Estimations measured in bananas or gummie bears divided by Velocity of your team measured in bananas or gummie bears per sprint equals Amount of sprintsMessage 1 of 3 , May 25, 2007View Source"Estimations measured in bananas or gummie bears" divided by "Velocity of your team measured in bananas or gummie bears per sprint"
equals "Amount of sprints required to complete the job" equals time.
If you know the velocity of your team, and you know the amount of gummy bears to do the job, basically you know the time you will deliver.
If this is your first sprint and you don't know your velocity, you should first make an assumption based on how fast the team thinks they can go, and then as you complete a couple of sprints you get a more realistic number so you update your velocity and this updates your delivery time estimates.
BTW, this has nothing to do with fixed-date projects. In fixed-date projects normally you have to be flexible on features, unless of course you are willing to compromise on quality. Flexing on budget normally doesn't work as adding resources late into the project just makes it worse (mythical man-month).
XavierOn 5/25/07, dc_chat_noir <dc_chat_noir@...> wrote:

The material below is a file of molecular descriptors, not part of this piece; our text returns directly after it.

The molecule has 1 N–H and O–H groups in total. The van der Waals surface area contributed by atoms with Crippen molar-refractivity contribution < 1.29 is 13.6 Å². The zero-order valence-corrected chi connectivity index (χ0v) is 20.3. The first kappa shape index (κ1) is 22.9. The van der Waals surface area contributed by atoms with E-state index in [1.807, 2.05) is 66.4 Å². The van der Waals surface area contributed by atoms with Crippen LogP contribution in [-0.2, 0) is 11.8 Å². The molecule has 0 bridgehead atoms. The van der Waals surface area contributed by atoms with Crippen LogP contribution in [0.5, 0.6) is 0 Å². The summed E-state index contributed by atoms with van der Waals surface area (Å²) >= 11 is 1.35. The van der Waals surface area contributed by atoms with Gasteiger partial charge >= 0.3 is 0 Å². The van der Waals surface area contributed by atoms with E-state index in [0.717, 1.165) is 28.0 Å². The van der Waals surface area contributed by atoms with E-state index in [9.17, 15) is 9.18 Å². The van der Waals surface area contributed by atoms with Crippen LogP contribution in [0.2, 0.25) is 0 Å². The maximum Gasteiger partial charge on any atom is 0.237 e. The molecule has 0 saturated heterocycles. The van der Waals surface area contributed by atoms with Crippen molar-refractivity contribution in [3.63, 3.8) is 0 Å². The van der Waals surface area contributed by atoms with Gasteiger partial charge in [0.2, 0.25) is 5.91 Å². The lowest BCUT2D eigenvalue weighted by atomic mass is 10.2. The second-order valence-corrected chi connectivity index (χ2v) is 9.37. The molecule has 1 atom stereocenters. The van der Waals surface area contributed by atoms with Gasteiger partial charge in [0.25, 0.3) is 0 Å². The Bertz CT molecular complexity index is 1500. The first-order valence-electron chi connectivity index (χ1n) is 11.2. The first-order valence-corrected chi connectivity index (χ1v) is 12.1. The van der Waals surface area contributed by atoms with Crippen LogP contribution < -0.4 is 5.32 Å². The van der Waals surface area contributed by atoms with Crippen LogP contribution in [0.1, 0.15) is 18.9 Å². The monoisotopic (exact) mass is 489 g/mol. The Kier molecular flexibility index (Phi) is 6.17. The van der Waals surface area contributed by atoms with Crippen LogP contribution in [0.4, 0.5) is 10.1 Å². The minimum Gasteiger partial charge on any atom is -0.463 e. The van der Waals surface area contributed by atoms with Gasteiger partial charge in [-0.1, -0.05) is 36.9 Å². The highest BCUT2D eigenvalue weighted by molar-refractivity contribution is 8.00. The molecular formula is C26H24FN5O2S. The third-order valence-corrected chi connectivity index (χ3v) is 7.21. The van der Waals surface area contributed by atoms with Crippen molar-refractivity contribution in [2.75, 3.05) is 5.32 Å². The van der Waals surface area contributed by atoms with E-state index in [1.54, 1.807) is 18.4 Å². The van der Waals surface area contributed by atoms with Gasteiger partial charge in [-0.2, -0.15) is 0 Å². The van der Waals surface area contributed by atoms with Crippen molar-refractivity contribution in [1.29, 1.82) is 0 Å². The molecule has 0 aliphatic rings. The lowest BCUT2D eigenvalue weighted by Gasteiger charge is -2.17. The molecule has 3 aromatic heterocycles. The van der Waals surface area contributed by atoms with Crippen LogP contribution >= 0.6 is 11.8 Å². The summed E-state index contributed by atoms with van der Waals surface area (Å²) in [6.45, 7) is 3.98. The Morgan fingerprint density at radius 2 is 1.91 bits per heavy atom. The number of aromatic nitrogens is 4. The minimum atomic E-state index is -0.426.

What do people think about backlog estimation in time. I only ask
because our product is held for external delivery on a fixed date.
Therefore, as a reality check, time estimation on the product backlog
helps communicate and reassure us and our partner that we at least
believe we can deliver what features we're saying we can deliver to a
The backlog estimates in bananas or gummie bears doesn't really convey
I know, of course, the reality is time estimates may change which is
why the "size" of the backlog item is the thing.
But this is a common conundrum in the game industry where fixed-date
delivery and regular milestone submissions to a fixed set of features
is the norm. The only solution is having a different relationship and
a mutual acceptance that features change (which most parties know.)
Either way though letting go of this fixed-date, agreed feature
delivery is a common problem and makes the Backlog estimation in
"size" alone difficult.
Anyone got any thoughts on this?